A fleet of new centerbeam cars are being deployed by CN, with patented energy management technology designed to reduce train separations in transit.
For the 20th consecutive year, Canadian Pacific’s two Holiday Trains will soon set out across North America, collecting food and raising funds for food banks while entertaining hundreds of thousands of people along the railroad’s network.
Construction of a replacement for a century-old bridge on the Everett-Seattle mainline is expected to cost BNSF about $200 million.
Proving grant funding isn’t just for infrastructure, an industry support organization will get a large check to help improve safety.
The New York Metropolitan Transportation Authority has awarded Harsco Rail a multi-year contract valued at approximately $40 million for 65 maintenance-of-way flat cars to support MTA New York City Transit subway projects.
A South Florida industrial park to be served by CSX has competed Phase I of development and is actively seeking commercial tenants.
Cowen and Company’s 3Q18 rail shipper survey says that shippers are anticipating price increases of 3.7% over the next 6-12 months, down from 4.7% in 2Q18, but in line with the survey’s long-term average, according to Managing Director and Railway Age Wall Street Contributing Editor Jason Seidl.
A pair of Texas ports will benefit from federal economic aid aimed at bolstering recovery following Hurricane Harvey.
Cowen and Company’s 3Q18 rail equipment survey indicates that the railcar market recovery remains intact, even though the survey’s results were “somewhat mixed,” according to analyst Matt Elkott. The percentage of shippers planning to order railcars “inched up very slightly, while order sizes decreased a bit. We expect strong 3Q18 orders, driven partly by crude tank car and intermodal equipment demand.”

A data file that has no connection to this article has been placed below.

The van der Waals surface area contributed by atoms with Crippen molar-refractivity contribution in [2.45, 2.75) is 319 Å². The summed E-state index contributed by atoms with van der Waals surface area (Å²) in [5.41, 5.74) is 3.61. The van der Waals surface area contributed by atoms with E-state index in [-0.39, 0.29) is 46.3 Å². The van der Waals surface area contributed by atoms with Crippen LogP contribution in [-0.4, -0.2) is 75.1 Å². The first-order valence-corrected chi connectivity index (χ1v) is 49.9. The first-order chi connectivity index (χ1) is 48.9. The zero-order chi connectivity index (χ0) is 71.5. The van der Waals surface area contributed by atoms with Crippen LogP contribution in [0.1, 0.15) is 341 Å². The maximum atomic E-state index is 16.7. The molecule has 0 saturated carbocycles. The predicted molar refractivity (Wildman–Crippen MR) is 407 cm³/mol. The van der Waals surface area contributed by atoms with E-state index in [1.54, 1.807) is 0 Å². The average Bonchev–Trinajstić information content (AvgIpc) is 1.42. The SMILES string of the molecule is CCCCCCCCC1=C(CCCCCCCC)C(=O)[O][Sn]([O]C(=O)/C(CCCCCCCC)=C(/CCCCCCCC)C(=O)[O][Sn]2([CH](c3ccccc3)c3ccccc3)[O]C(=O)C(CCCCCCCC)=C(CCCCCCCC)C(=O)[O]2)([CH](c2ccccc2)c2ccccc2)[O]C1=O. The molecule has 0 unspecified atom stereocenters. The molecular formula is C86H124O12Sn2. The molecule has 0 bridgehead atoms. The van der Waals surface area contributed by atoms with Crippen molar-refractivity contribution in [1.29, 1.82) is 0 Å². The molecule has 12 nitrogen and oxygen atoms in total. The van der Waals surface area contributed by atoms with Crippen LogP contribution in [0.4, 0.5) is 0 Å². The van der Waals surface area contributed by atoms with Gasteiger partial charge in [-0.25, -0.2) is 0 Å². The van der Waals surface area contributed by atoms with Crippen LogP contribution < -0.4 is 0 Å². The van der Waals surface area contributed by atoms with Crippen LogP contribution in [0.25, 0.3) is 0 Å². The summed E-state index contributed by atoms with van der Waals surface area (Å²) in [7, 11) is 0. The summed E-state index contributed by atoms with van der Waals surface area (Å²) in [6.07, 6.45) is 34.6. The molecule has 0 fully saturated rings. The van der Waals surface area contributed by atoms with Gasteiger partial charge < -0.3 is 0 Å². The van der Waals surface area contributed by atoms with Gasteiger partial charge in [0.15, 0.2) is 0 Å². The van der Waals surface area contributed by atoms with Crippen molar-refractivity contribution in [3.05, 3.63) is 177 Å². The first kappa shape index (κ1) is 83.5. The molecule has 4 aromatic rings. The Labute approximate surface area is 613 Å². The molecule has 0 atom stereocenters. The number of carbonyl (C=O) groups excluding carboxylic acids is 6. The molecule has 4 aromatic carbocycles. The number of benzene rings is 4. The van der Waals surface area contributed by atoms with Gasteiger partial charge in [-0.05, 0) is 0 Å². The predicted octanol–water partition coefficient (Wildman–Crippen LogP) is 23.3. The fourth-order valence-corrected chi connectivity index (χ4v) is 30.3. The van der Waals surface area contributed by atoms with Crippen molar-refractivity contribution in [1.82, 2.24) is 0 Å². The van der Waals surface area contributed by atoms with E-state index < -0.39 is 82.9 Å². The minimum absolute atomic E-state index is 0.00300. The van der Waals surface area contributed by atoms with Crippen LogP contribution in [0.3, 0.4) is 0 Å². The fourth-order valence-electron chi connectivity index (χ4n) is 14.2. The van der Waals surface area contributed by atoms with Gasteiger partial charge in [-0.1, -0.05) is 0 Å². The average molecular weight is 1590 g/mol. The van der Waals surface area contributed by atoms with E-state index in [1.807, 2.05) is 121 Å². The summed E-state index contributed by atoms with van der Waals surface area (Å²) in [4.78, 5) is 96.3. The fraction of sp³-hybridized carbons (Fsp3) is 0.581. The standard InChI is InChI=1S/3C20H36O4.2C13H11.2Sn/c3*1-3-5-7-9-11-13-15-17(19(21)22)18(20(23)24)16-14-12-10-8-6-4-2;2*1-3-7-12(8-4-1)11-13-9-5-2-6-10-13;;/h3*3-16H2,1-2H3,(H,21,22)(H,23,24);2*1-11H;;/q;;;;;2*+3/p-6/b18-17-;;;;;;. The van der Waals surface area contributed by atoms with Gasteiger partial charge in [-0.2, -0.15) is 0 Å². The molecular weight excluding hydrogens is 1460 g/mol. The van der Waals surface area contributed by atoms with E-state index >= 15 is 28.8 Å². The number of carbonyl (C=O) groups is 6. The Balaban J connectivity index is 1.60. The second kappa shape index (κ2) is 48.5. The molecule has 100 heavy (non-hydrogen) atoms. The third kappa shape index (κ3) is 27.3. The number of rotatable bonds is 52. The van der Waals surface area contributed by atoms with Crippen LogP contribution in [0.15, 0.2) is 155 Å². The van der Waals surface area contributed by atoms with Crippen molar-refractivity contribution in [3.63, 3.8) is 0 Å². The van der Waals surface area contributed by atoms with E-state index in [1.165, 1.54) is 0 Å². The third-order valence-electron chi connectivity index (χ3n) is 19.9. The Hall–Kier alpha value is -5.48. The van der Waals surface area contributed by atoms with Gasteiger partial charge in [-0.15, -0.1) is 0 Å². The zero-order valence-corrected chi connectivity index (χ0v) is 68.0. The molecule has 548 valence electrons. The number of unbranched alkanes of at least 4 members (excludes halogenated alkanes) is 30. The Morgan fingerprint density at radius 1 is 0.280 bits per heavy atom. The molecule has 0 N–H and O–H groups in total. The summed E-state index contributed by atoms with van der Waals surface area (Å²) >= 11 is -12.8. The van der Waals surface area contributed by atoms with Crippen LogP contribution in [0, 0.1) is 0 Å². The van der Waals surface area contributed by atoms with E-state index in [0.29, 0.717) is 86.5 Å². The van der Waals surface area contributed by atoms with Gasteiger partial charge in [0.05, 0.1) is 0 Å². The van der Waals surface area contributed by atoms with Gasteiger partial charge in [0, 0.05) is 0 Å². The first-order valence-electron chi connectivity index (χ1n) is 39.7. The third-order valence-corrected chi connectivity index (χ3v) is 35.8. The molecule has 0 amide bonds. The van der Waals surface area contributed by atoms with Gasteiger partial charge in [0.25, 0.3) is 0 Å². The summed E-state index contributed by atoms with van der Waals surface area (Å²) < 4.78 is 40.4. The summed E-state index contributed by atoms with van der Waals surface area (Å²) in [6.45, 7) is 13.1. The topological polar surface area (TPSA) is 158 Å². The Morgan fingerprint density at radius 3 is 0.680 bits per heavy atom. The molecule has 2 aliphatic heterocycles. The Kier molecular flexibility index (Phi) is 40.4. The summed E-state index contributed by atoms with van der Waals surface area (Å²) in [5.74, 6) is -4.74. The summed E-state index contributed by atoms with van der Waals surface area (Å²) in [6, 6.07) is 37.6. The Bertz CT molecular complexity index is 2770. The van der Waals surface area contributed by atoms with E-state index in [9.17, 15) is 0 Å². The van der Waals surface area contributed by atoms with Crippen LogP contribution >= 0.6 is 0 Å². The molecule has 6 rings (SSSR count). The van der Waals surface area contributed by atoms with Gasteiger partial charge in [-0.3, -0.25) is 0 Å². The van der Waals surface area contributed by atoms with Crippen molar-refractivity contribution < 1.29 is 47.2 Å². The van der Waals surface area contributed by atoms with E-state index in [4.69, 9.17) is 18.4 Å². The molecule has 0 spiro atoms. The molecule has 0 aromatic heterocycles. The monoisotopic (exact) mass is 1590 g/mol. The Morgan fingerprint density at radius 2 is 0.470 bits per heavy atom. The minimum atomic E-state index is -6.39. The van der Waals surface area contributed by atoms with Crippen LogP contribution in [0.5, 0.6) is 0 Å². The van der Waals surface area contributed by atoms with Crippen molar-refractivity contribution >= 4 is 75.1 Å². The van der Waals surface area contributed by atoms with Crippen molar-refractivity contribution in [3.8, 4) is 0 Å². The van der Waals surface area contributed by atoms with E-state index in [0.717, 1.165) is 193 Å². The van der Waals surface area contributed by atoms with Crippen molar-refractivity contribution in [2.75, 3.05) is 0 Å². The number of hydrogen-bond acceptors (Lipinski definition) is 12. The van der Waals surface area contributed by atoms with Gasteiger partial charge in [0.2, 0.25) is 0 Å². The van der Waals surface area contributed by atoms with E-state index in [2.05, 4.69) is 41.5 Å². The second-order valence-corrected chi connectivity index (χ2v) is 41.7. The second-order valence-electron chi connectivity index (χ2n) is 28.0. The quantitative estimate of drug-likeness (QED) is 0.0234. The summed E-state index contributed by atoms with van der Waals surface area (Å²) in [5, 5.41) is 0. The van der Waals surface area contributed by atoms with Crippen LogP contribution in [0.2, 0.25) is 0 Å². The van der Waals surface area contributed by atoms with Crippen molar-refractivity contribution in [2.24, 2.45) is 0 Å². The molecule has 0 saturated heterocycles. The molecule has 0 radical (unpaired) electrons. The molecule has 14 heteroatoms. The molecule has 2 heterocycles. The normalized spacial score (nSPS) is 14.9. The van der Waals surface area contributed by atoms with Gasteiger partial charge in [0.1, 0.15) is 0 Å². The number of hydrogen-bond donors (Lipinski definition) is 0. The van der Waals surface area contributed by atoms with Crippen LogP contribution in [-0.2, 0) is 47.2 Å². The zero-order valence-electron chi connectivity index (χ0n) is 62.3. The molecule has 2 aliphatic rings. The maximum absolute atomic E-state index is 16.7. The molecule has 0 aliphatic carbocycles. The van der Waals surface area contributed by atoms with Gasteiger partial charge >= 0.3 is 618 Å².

WSP USA has appointed Lindsay Wood Transit and Rail Market Lead for company’s Texas-Mountain region, promotion from her prior role as Transit and Rail Manager, Texas, in which she led project and technical services roles for such clients as Capital Metro, Central Texas Regional Mobility Authority, Texas Department of Transportation, Dallas Area Rapid Transit and the Gulf Coast Rail District.
Editor’s Note: Following is an edited response to my editorial of Aug. 10, 2018, on a New Jersey Transit board meeting. See below for further clarification.
Timely accident investigations are critical to the future of safe transportation operations, for a number of reasons. First, they must begin expeditiously. As the clock runs, evidence can deteriorate or become corrupted. Witness memories of events fade, sometimes to the detriment of actual fact-finding. Second, the search for cause factors and efforts to remediate are delayed, leaving people and property at risk of more accidents and incidents caused by the same risk factors. Third, as time passes, other accidents and incidents demand investigation, putting a strain on investigatory resources.
Major train derailments and collisions can be spectacular. Their economic and environmental consequences are considerable, and they kill and injure people. In response, over the past 40 years, pressed by the National Transportation Safety Board (NTSB), the Federal Railroad Administration (FRA) and Congress (by statute in 2008) the railroads have been implementing Positive Train Control (PTC) systems to reduce the potential for these crashes.
Railway Age editor William C. Vantuono wondered recently what exactly Amtrak CEO Richard Anderson is trying to accomplish by truncating long-distance routes, replacing fresh dining-car meals with MREs*, and replacing station agents with nobody.
Watching Washington, October 2018: From operating plans to marketing to pricing, change is relentless in railroading. Where railroaders once every five years looked with suspicion at all aspects of their system, and made substantial changes after 10, scientific advances, new processes and innovative applications propelled by unremitting competition have put the transformation process on steroids.